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By Steve Holland

WASHINGTON (Reuters) — Republican Jeb Bush’s struggling presidential campaign is cutting salaries across the board and reducing staff in a money-saving effort intended to concentrate resources on early voting states, an internal memo said on Friday.

The memo, obtained by Reuters, said payroll costs were being slashed by 40 percent and staff at the Miami headquarters is being drastically cut back with some workers being transferred to early voting states.

The move follows a drop in support for Bush’s attempt to secure the 2016 Republican presidential nomination.

Considered the heavy favorite for the nomination earlier this year, the former Florida governor is running far behind poll leaders Donald Trump and Ben Carson in national polls and in early voting states like New Hampshire and Iowa.

“We are making changes today to ensure Jeb is best positioned to win the nomination and general election,” the memo said.

Bush announced last week that his third-quarter fund-raising was $13.4 million, a competitive sum but not enough to finance the large campaign operation he had built.

“It’s no secret that the contours of this race have changed from what was anticipated at the start,” the memo said.

The Bush campaign also sought to reassure donors who have cooled toward the idea that he still has a path to the nomination.

“We are in this campaign to win,” the memo said. “We will take every single step necessary to ensure Jeb is the Republican nominee and next president of the United States. We are unapologetic about adjusting our game plan to meet the evolving dynamics of this race to ensure that outcome.”

(Reporting by Steve Holland; Editing by Paul Simao)

Photo: U.S. Republican presidential candidate and former Governor Jeb Bush speaks at the North Texas Presidential Forum hosted by the Faith & Freedom Coalition and Prestonwood Baptist Church in Plano, Texas October 18, 2015. REUTERS/Mike Stone

Blake Neff

Twitter screenshot

Reprinted with permission from MediaMatters

On July 10, CNN's Oliver Darcy reported that Blake Neff, the top writer for Tucker Carlson's prime-time Fox News show, had been anonymously posting racist, misogynistic, homophobic, and other offensive content on an online forum for five years. Neff used racist and homophobic slurs, referred to women in a derogatory manner, and pushed white supremacist content while writing for Carlson's show. Neff resigned after CNN contacted him for comment.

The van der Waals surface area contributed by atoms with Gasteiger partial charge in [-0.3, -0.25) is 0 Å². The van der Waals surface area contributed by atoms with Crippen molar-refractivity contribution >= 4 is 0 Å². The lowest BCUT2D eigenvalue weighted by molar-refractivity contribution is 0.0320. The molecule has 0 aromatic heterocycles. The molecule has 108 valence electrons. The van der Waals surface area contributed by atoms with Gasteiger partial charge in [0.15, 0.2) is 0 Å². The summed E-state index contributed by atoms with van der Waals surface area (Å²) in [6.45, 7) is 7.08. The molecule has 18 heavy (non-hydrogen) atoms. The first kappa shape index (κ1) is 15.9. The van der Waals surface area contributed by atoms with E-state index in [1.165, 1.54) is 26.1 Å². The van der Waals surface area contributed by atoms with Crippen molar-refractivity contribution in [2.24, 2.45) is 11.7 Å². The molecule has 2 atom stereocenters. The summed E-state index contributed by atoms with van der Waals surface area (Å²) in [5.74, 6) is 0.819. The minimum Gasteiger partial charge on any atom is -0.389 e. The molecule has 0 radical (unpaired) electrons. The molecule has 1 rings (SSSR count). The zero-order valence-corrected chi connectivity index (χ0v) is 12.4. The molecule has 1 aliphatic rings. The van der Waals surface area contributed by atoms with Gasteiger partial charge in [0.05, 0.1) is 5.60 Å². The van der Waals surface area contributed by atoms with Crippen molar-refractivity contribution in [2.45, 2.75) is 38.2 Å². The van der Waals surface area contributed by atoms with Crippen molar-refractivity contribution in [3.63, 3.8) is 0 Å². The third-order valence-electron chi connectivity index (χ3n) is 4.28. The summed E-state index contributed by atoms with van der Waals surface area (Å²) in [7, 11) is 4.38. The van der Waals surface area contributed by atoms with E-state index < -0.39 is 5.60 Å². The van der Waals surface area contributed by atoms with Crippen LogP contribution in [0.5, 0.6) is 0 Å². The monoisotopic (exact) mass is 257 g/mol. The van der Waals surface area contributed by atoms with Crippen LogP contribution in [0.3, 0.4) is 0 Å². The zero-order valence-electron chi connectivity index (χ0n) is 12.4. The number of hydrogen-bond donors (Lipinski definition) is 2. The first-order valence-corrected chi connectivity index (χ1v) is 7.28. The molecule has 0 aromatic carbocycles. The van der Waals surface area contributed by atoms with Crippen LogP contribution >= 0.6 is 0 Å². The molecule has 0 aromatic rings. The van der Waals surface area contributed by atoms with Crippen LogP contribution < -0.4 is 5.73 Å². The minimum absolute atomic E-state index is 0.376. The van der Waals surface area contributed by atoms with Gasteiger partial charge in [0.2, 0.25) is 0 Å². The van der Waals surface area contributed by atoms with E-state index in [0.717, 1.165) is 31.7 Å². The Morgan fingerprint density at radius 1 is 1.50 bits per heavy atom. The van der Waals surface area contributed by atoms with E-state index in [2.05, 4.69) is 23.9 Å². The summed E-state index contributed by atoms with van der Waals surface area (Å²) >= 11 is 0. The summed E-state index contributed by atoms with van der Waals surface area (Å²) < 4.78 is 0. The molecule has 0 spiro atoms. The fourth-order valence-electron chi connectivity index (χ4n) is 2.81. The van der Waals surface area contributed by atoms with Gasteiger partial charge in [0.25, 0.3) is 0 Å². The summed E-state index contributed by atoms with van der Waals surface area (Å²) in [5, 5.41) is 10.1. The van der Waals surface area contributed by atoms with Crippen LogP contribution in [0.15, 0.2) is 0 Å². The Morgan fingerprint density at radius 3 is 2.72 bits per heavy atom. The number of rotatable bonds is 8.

As Darcy reported, in an interview with the Dartmouth Alumni Magazine, Neff claimed anything Carlson read during his show was initially drafted by him. Darcy also found instances where there was "some overlap between the forum and the show," as sometimes the "material Neff encountered on the forum found its way on to Carlson's show."

During a 2018 appearance on Fox's The Five to promote his book Ship of Fools, Carlson mentioned Neff by name, calling him a "wonderful writer." Carlson also included Neff in the acknowledgments of the book.


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Before joining Fox News, Neff worked at The Daily Caller, a conservative news outlet that Carlson co-founded. The outlet has published a number of white supremacists, anti-Semites, and bigots.


Carlson has a long history of promoting white supremacist content on his show. His show has featured many guests who have connections to white supremacy and far-right extremism. Carlson has regularly been praised by Neo-Nazis and various far-right extremist figures, and he's been a hero on many white supremacist podcasts. Users of the extremist online message boards 4chan and 8chan have repeatedly praised Carlson.

The manifesto released by the gunman who killed 20 people in El Paso, Texas, in 2019 was strewn with content that echoed talking points from Carlson's show. Days after the shooting, Carlson declared that calling white supremacy a serious issue is a "hoax" as it is "actually not a real problem in America."

Carlson has been hemorrhaging advertisers following his racist coverage of the Black Lives Matters movement and the recent protests against police brutality. Now that we know his top writer was using content from white supremacist online message boards for Carlson's show, it is more imperative than ever that advertisers distance their brands away from this toxicity.